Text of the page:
(I)n March 2014 the reels of the Alger Theater’s 35mm platter projection system spun their last. The theater, much like Hollywood itself, had long since ceded any attempt to appeal to any other audience beyond the PG/PG-13 market, the only folks left in town who could be counted on to occasionally show up for a movie. It’s grimly appropriate that the last picture show would not be a landmark like Red River (the current Alger management likely being unaware of that movie, or The Last Picture Show, for that matter), or even an adult-oriented audience-pleaser like the recent Oscar-winner Argo. Instead, it was the generic animated movie The Nut Job, and a sadder, more ignominious finale for my beloved theater I couldn’t possibly imagine. According to a report filed by my niece, who was very upset about the theater closing and tried herself to generate some local interest in preserving it, the last show was just as nondescript and lacking in fanfare as one might expect. The end credits playing before an empty auditorium, what there was of the audience having already listlessly filed out, the marquee lights went dark over South F Street, the main drag on which the Alger held dominance for 74 years, and save for one special screening– author Cheryl Strayed brought the movie version of Wild to town, Lake County being where she wrote the ending of the account of her epic personal and physical journey along the Pacific Coast Trail– those marquee lights haven’t been back on since. It’s not clear as yet whether the township of Lakeview has even noticed.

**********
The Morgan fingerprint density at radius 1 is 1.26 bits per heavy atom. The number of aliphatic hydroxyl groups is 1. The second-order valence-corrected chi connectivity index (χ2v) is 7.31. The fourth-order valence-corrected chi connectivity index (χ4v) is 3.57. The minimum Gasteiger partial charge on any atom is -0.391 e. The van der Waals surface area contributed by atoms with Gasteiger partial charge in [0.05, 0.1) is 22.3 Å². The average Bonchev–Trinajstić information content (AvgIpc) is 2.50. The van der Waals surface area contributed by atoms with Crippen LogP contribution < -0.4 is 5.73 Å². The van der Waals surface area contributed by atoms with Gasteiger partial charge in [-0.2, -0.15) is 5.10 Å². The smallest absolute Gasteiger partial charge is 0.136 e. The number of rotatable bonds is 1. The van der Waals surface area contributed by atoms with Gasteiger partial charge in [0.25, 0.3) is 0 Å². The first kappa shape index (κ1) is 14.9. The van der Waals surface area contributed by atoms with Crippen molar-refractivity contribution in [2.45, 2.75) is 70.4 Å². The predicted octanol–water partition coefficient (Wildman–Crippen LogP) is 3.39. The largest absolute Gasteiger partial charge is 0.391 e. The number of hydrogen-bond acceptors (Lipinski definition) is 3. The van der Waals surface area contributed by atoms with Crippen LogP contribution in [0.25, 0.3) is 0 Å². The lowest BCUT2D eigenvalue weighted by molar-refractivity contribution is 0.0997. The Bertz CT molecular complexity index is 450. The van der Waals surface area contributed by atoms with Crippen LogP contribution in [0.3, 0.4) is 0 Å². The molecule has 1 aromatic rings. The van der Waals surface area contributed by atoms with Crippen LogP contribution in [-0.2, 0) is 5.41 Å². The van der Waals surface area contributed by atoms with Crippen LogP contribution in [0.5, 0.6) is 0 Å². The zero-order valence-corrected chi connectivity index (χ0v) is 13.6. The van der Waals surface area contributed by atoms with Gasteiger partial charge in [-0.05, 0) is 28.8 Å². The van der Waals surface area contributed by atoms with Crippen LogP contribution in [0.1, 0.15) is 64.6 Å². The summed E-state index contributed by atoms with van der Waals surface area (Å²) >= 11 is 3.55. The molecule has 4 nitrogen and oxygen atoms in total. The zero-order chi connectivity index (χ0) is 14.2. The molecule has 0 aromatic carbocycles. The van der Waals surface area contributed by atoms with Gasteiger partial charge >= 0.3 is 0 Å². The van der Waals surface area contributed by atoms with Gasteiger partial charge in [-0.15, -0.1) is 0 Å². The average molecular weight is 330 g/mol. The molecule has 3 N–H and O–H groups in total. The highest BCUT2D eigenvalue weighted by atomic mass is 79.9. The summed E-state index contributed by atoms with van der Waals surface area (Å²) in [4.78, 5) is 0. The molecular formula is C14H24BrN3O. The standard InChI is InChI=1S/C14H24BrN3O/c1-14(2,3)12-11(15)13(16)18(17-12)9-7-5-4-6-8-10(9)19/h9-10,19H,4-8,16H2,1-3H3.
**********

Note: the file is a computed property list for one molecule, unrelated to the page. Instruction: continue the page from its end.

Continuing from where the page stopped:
Last year I got a message from a friend still living in Oregon who said she’d heard that the Alger was about to be purchased by a new owner, given a digital upgrade and a paint job, and reopened. Did I dream this? If it were true, it would be an unlikely deus ex machina, given the history of this theater, and given the economic straits in which the town is currently mired. It’s the sort of dream of the past and its familiar faces that I wake up from all the time. But no, I didn’t dream it. The message was real. And whether or not the resurrection of the Alger makes the transition from rumor to reality—and the town’s active interest in making it happen cannot be overemphasized– is a story I have been following closely and will continue to keep my eye on.